I'm not here to regurgitate about wealth inequality and central banks, however. That's been beaten to death for years. What I wanted to address was how the vast majority of the world is awash in willful ignorance about what is going on around them, mainly because, as the Facebook relationship status message says......it's complicated.

Enlightenment Requires Effort

What got me thinking about this was this recent article on ZeroHedge about how Carmen Segarra's whistleblower case is being dismissed out of hand by a federal court under the most corrupt of circumstances. Perhaps you recall Ms. Segarra is the woman who covertly taped the breathtakingly close relationship Goldman Sachs has with the Federal Reserve "regulators". This briefly was national news, but most citizens have the attention span of a gnat, so the story went away.

The ZH article showed quite plainly how the judge (Ronnie Abrams) and her husband are very tight with Goldman Sachs. The conflict of interest is screamingly apparent, but Ms. Segarra and her whistleblower lawsuit are S.O.L. because, well, Federal Judges tend to have a lot of sway when it comes to the law.

But here's the thing: taking the time to even have an awareness of this kind of thing is something 99.9% of the public isn't going to do. Endeavoring to do so isn't simple. It doesn't have a laugh track. And there's no Kardashian in it. They just. Don't. Care.

Ratchet this up several notches, though: consider for a moment what it takes to understand the economic state of the world today. Consider all the elements: quantitative easing; foreign exchange cross-rates; sovereign debt; the spider's web of relationships between the economies of Japan, China, Europe, and the United States.

The fact that you've even made it this far into this obscure post easily puts you in the 99th percentile in terms of people who are interested in, and read about, the topics I'm addressing. This is not mere flattery to butter you up, dear reader. I really do believe that. Never, ever underestimate the ignorance of the general public or its laziness. Today's world is really, really complicated, and it takes a Herculean effort to have a basic understanding as to what's happening all around us.

As foolish as I think Jonathan Gruber was to wreck his reputation (and enormous consulting income) by spouting off about the ignorance of the American voter, ummm, the fact is, he's kind of right. He's very right, actually. I'm reminded of George W. Bush's retort to the notion that people in the military must not be smart; he declared them "plenty smart", which was as patronizing as it was inaccurate. I'm sure the intelligence of soldiers would follow the same kind of bell curve that any body of humans would.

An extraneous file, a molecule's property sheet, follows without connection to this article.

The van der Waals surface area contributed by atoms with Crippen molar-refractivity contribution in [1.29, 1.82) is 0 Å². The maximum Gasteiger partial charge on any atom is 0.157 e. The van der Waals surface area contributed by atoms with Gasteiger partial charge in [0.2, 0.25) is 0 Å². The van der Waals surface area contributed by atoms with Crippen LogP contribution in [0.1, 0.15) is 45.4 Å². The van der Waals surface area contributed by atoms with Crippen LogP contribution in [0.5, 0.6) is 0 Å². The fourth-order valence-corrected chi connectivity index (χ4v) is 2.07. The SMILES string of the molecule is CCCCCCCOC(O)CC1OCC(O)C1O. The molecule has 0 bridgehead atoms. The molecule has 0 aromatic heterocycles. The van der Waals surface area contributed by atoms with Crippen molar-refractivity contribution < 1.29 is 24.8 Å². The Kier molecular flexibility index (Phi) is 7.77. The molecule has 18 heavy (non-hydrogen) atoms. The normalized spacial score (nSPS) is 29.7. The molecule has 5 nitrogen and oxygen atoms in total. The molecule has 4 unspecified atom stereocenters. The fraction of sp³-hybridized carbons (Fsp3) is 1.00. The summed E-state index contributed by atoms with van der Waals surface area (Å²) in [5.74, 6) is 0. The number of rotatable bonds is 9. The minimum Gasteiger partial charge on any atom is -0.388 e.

As George Carlin once said on this topic: "Think about how stupid the average person is, and then realize than half of the population is stupider than that."

If you have your doubts, take note:

+ Only half of people could answer which of these three major religions was the oldest: Judaism, Christianity, or Islam;

+ More people can name at least two of the Seven Dwarves than the name of their politicial representative;

+ More people can name each of the Three Stooges than the three branches of our government

In that kind of environment, what percentage of the population do you think could successfully and articulately explain what the central banks of the world have done to the world? Five percent? Two percent? I think even that is too generous an estimate.

It's not that the subject is breathtakingly complex, like learning Arabic or quantum mechanics. It's just that the effort required to understand this stuff at even a superficial level is pretty significant, and very few people are going to bother. Hell, I was absolutely crazy about Great Deformation, and that was a multi-week slog through a 700+ page book with not a single graph or table. Awareness in our modern world is a lot of work.

And that, my friends, is why the elite have it made in the proverbial shade. If the highest reaches of society were holding up banks with machine guns, that crime would simple enough for the common man to grasp, and he might actually agitate for prosecution.

But a complex scheme to saddle future generations of the masses with debt in exchange for the immediate gratification of the rich getting richer? They've already gotten away with it. The masses have enough hamburgers to eat and enough Kardashians to watch on the tube. They're going to stay blissfully ignorant and just keep scraping along.

The 1% have won. Most of the 99% don't know and, thus, don't care. And a tiny subset of the 99% who are clever enough to see what the hell is going on might find themselves envying their less-knowledgeable brethren, since ignorance is, at times like this, a blissful alternate to awareness.